Zambolis apartments

Zambolis apartments
For your holidays in Chania

Tuesday, 7 August 2007

Biftekia (Μπιφτέκια - meat patties)

My parents had a fish and chip shop in Wellington, fish and chips being the staple takeaway meal for New Zealanders. We sold mainly battered (or breadcrumbed) fish fillets and potato chips, as well as the usual chip shop "fritter" specialties, like corn fritters, paua fritters (my absolute favorite kiwi delicacy from the beautiful abalone shellfish which we often used as an ashtray or in jewellery) and potato fritters. All very fattening and not good for you, but what I would do for a paua fritter these days. We also stocked battered oysters, scallops, hotdogs, saveloys, crabsticks, dim sums, squid rings, spring rolls and curry rice rolls. All these processed foods were deep-fried in animal fat. Some had unpronunceable (for my Greek parents) names: squid rings often became 'square ring'; crabsticks were usually 'crabbystick' (at least they weren't 'crapsticks'); when they couldn't relate the item with its English name, they just gave them a host of variations based on the Greek for 'thingamijig' - fasoulaki, bihlibithi, marafeti. I had learnt to translate each of the nicknames appropriately, so I could fetch them from the deep freeze when my parents shouted out a customer's order to us.

Apart from fish, the only other unprocessed food (which unfortunately was also deep-fried) was meat patties (bifteki; the plural is biftekia). My mum would make a huge batch of these ever week - 100 pieces. We never ate them at home, I suppose because we sold so many of them, that she never had the time to make them for us. But she did use the same recipe for making fried meatballs (keftedakia), which we always associated with party food. I've followed her recipe more or less, and I always make at least 25 patties for the deep freezer. I use them in my children's sandwiches, and as a quick meal accompaniment to salad and roast potatoes. They go really well with any green vegetable dish. They can also be frozen once the patties have been formed. Absolutely fabulous in home-made hamburgers. 500g of mincemeat make 12 patties.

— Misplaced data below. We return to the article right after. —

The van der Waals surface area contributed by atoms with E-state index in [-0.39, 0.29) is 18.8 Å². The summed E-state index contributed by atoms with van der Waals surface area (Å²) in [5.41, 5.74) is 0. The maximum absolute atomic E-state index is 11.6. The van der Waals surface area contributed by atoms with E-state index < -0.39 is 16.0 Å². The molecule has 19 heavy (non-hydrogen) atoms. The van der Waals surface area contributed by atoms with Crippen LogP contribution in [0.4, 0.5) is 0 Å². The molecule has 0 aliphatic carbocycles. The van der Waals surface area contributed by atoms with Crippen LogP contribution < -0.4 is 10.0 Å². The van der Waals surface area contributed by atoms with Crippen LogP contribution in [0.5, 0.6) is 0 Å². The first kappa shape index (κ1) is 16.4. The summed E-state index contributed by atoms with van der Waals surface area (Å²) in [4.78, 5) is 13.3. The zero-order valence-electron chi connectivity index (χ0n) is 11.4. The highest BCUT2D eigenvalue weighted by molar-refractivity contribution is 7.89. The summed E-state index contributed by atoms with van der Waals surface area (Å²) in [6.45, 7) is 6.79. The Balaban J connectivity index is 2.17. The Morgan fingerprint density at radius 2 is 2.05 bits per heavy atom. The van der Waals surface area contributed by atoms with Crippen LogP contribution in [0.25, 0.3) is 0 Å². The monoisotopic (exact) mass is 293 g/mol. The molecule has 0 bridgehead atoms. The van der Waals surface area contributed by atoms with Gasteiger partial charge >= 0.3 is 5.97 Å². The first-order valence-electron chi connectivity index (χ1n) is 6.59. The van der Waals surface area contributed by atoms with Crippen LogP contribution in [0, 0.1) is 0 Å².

You need:
500g or pork or beef, ground, (we use a mixture of the two meats).
1 cup stale bread pieces soaked in water, then strained by hand
1 large onion, minced
2-4 cloves of garlic, minced
1 sprig of mint, finely chopped
1 sprig of parsley, finely chopped
1 carrot, grated (this is optional - it toughens the patties a little)
1 green bell pepper, minced
salt, pepper, oregano (or any other spice you like - we add cumin)

Put all the ingredients into a bowl and mix them well together by hand, taking care to blend everything in. Mix thoroughly. You can add any ingredient that can be finely chopped. You can also play around with the spices you choose to use in the patties. Form the mixture into flat round patties. At this point, you can freeze them for a later date. They do not need to be defrosted if you cook them in the oven, but if you prefer to do them in a saucepan, they need to be thawed first, otherwise they will not cook through. The same mixture can be formed into meatballs for frying, although it is best not to mix in 'hard' ingredients like carrot and pepper, becasue when making small meatballs, these ingredients stick out and ruin the spherical shape of the meatball.

To cook them in the oven, you need to:
Place the patties in a shallow baking tin. Pour lemon juice, salt and olive oil over them, and cook in a hot oven until the meat is done (about 30 minutes). Try using freshly grated tomato instead of lemon juice for a thicker saucier taste. I have also added potatoes, chopped into large cubes (either with lemon or tomato), and served the meal with a simple salad or summer greens. The meat patties shrink slightly while cooking, so the extra space created while they are cooking can be taken up with prepared vegetables ready for roasting. I usually chop 2-3 large potatoes and position them in the spaces among the patties.

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Chili con carne
Cottage pie

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